Heart failure is on the rise

About one in 56 Americans will experience this life-threatening condition, according to the statistics of heart failure. Nearly five million Americans are currently living with congestive heart failure (CHF), with 550,000 new cases being diagnosed each year. Most CHF patients are over the age of 60, but 1.4 million are under the age of 60, with approximately one million patients between the ages of 40 and 59. More than 5% of adults between the ages of 60 and 69 have CHF.

Heart failure is responsible for 11 million physician visits each year and more hospitalizations than all forms of cancer combined. According to the statistics of heart failure, hospitalization for the condition has risen threefold in the past 30 years.  The most common diagnosis in patients over the age of 65, over 875,000 hospitalizations occur a year.  Overall, the statistics of heart failure indicate that over $23 billion is spent a year dealing with it.  More than half of all CHF patients die within five years of diagnosis. It contributes to approximately 275,000 deaths each year.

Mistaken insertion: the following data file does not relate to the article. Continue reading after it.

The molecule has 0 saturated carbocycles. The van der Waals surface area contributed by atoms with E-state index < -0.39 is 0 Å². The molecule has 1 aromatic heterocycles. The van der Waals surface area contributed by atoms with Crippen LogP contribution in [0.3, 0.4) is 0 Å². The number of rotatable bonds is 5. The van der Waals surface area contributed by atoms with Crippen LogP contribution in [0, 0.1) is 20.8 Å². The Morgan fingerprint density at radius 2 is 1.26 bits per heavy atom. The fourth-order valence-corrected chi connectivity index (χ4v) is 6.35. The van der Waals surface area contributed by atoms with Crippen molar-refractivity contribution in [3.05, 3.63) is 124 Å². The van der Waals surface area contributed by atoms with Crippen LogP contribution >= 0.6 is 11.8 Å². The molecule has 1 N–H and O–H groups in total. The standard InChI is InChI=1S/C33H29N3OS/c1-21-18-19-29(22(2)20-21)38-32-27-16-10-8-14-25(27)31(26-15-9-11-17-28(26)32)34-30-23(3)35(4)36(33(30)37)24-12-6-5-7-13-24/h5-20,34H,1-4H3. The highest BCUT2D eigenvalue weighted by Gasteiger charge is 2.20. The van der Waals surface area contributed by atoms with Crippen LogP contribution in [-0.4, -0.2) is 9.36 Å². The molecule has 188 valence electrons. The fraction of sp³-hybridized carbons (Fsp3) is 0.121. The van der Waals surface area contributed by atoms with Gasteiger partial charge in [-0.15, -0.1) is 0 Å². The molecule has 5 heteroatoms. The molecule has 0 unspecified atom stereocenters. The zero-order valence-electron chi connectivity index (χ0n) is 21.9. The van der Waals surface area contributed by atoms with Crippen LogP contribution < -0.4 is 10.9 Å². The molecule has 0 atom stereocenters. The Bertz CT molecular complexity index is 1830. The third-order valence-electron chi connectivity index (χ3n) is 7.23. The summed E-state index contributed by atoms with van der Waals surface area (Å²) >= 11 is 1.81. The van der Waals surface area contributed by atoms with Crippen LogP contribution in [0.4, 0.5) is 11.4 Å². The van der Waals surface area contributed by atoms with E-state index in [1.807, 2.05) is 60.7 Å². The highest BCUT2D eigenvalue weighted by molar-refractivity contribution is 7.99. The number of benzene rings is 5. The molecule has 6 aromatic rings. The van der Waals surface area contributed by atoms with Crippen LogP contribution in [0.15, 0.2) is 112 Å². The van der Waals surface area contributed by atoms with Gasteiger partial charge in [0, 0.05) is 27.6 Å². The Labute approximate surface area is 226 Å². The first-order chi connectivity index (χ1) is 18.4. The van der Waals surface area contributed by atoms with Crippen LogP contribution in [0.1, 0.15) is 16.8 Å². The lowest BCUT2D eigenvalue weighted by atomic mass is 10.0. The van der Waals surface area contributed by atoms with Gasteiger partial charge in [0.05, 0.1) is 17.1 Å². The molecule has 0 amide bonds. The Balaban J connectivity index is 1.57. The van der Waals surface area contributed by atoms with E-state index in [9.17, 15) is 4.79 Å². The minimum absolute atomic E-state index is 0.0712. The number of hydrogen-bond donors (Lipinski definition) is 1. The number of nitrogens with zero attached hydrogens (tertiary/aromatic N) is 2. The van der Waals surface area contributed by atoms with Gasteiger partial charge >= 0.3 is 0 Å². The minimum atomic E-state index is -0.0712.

Current treatments are largely ineffective

Treatment for congestive heart failure largely depends upon the causes and symptoms. The main objective of the treatment for congestive heart failure is to diagnose the reasons, analyze the signs and nip the disease from flourishing. Removing excessive liquid from the lungs, systemizing the flow of blood and providing more oxygen to our body are the preeminent steps for the treatment for congestive heart failure. Furosemides or spironolactones are immensely helpful in controlling the extra fluid of body. In order to release the stress from heart or cure injured heart muscle beta blockers and ACE inhibitors are considered to be the best possible treatment for congestive heart failure. For the self treatment for congestive heart failure, the patient should adopt a healthy life style by improving the living conditions and environment.

Recommendations to CHF patients include the following:

  • Various body organs especially legs are generally get swollen, so elevations of legs are recommended.
  • Don’t consume a lofty quantity of salt in diet.